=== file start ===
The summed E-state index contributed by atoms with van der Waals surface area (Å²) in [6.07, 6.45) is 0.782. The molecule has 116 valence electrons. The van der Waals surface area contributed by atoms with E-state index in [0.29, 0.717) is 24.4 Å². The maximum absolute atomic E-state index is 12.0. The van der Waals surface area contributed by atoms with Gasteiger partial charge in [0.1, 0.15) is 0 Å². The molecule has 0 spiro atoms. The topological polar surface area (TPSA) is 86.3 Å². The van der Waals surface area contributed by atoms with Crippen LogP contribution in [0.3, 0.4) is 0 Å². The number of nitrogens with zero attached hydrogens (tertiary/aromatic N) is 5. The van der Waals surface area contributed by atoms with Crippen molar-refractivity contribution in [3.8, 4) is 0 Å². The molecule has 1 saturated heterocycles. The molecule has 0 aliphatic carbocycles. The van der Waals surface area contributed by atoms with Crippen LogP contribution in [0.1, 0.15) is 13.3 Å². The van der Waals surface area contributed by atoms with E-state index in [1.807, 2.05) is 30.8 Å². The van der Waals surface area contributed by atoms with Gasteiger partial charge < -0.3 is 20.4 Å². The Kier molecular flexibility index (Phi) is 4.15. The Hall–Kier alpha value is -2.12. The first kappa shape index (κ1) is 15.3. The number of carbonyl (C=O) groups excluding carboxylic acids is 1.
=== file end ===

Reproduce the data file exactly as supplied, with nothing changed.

The summed E-state index contributed by atoms with van der Waals surface area (Å²) in [6.07, 6.45) is 0.782. The molecule has 116 valence electrons. The van der Waals surface area contributed by atoms with E-state index in [0.29, 0.717) is 24.4 Å². The maximum absolute atomic E-state index is 12.0. The van der Waals surface area contributed by atoms with Gasteiger partial charge in [0.1, 0.15) is 0 Å². The molecule has 0 spiro atoms. The topological polar surface area (TPSA) is 86.3 Å². The van der Waals surface area contributed by atoms with Crippen LogP contribution in [0.3, 0.4) is 0 Å². The number of nitrogens with zero attached hydrogens (tertiary/aromatic N) is 5. The van der Waals surface area contributed by atoms with Crippen molar-refractivity contribution in [3.8, 4) is 0 Å². The molecule has 1 saturated heterocycles. The molecule has 0 aliphatic carbocycles. The van der Waals surface area contributed by atoms with Crippen LogP contribution in [0.1, 0.15) is 13.3 Å². The van der Waals surface area contributed by atoms with E-state index in [1.807, 2.05) is 30.8 Å². The van der Waals surface area contributed by atoms with Gasteiger partial charge < -0.3 is 20.4 Å². The Kier molecular flexibility index (Phi) is 4.15. The Hall–Kier alpha value is -2.12. The first kappa shape index (κ1) is 15.3. The number of carbonyl (C=O) groups excluding carboxylic acids is 1.